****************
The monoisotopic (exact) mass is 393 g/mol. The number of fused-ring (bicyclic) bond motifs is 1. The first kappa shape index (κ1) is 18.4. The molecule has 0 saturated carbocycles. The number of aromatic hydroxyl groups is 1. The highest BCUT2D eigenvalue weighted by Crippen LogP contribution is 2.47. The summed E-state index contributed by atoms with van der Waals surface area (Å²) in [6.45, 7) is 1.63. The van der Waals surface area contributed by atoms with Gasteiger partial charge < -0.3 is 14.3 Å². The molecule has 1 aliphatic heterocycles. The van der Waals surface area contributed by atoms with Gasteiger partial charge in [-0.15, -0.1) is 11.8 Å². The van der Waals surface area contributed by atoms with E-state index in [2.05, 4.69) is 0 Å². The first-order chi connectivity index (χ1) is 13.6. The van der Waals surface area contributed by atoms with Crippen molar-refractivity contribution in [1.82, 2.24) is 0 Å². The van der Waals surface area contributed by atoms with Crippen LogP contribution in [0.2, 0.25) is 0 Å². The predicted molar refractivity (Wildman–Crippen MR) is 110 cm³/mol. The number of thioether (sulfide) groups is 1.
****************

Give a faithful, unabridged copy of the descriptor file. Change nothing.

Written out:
The monoisotopic (exact) mass is 393 g/mol. The number of fused-ring (bicyclic) bond motifs is 1. The first kappa shape index (κ1) is 18.4. The molecule has 0 saturated carbocycles. The number of aromatic hydroxyl groups is 1. The highest BCUT2D eigenvalue weighted by Crippen LogP contribution is 2.47. The summed E-state index contributed by atoms with van der Waals surface area (Å²) in [6.45, 7) is 1.63. The van der Waals surface area contributed by atoms with Gasteiger partial charge < -0.3 is 14.3 Å². The molecule has 1 aliphatic heterocycles. The van der Waals surface area contributed by atoms with Gasteiger partial charge in [-0.15, -0.1) is 11.8 Å². The van der Waals surface area contributed by atoms with E-state index in [2.05, 4.69) is 0 Å². The first-order chi connectivity index (χ1) is 13.6. The van der Waals surface area contributed by atoms with Crippen molar-refractivity contribution in [1.82, 2.24) is 0 Å². The van der Waals surface area contributed by atoms with Crippen LogP contribution in [0.2, 0.25) is 0 Å². The predicted molar refractivity (Wildman–Crippen MR) is 110 cm³/mol. The number of thioether (sulfide) groups is 1.